So Your Friends Hate Your Partner: Here's What To Do

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While you may be head over heels with your partner, your friends, on the other hand, may not be feeling the love. While you may think your partner’s the funniest person you’ve ever met, your friends might think that their jokes fall flat. Or maybe you find your S.O.'s stories amusing and engaging, but your friends are always put off by their need to take over the conversation. Whatever the reason might be that's causing your friends to dislike your partner, it's definitely frustrating, and probably has you second-guessing literally everything. While you value your friends’ opinions, you also place value on your relationship with your partner and your future together. Fortunately, there are a few key steps you can take when your friends don't like your partner to help bridge the gap.

Read on for six steps to take when your friends don't like your partner.

01 of 06

Hear Your Friends Out


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First up, it’s important to listen to what your friends have to say. Rather than dismissing their feelings outright and refusing to give them a chance to speak their minds, have a mature, face-to-face conversation where they can express their feelings. You don't have to agree with them, but you should give them the ability to voice their concerns. "We may like to think that our feelings for our partners are the only ones we need to consider, but the truth is that our romantic connections are embedded within our broader social lives," says Erica B Slotter, Ph.D.

02 of 06

Take To Heart What Your Friends Say

When you actually have this conversation with your friends, truly listen to what they have to say. Know that they have your best interest in mind and only want you to be happy. If your friends tell you that they don’t like the way that your partner bosses you around, always complains, or is rude to them, you should take to heart what they say and try to be truly objective about it. Don't automatically take your partner's side—consider that what they have to say might actually be valid.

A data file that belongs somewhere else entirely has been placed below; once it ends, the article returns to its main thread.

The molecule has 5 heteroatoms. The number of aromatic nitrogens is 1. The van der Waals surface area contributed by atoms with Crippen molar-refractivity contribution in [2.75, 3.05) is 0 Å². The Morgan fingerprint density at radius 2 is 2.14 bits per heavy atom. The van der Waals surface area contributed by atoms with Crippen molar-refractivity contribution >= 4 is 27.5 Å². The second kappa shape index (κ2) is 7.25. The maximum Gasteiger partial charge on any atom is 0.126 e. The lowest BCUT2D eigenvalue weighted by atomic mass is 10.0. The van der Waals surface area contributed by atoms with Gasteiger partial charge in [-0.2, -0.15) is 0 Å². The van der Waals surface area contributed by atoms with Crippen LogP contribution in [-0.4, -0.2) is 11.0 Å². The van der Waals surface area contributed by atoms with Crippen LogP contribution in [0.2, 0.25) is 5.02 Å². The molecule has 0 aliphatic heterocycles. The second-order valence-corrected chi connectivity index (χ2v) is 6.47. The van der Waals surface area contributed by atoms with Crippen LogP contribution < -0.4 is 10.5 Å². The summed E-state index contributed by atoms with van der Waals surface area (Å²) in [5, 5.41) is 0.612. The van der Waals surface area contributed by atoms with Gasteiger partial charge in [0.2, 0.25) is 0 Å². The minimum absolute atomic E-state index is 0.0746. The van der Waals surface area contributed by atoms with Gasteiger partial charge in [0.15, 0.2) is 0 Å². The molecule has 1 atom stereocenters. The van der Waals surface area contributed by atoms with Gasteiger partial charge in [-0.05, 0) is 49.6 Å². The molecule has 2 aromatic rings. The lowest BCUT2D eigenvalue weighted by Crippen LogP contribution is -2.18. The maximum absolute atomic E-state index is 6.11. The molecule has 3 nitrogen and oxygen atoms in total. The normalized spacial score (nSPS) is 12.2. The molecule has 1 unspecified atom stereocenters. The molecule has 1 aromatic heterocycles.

03 of 06

Pay Attention

After you listen to what your friends have to say, pay a bit more attention when you interact with your partner. While you may not have noticed that your partner tends to interrupt those around them or that they constantly use inappropriate language, you can now be more conscious of their behavior and see if your friends have a valid concern. 

04 of 06

Understand What You Can and Can't Change

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When your friends tell you why they don’t like your partner, it’s important that you differentiate between what’s a potentially fixable issue and what’s not. If your friends hate the way that your partner is always on their phone when you’re hanging out as a group, you can give your partner a heads up to hold off on checking emails when you’re all together. If your friends’ concerns are based on unchangeable issues, however, such as they don’t think that your partner’s good enough for you or they don’t agree with their life goals, you'll have to decide if you agree with their concerns or want to move forward in the relationship despite them.

05 of 06

Create More Chances for Everyone To Hang Out

While it may sound counterintuitive, it’s actually in your best interest to set up times for everyone to spend more time together. By doing so, you can help your friends see the side of your partner that you see, and you can help to maybe change their concerns and break down their misconceptions. Your friends may think negatively about your partner only because they haven’t had enough opportunities to really get to know them in a deeper way.  

06 of 06

Do What's Best for You

what is considered cheating in a relationship
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If your friends still don't like your partner even after trying to bridge the gap between them, it's entirely up to you how you want to proceed. You’re the one in the relationship, and it’s up to you to ultimately decide whether or not you want to be with your partner. Always trust your instincts.

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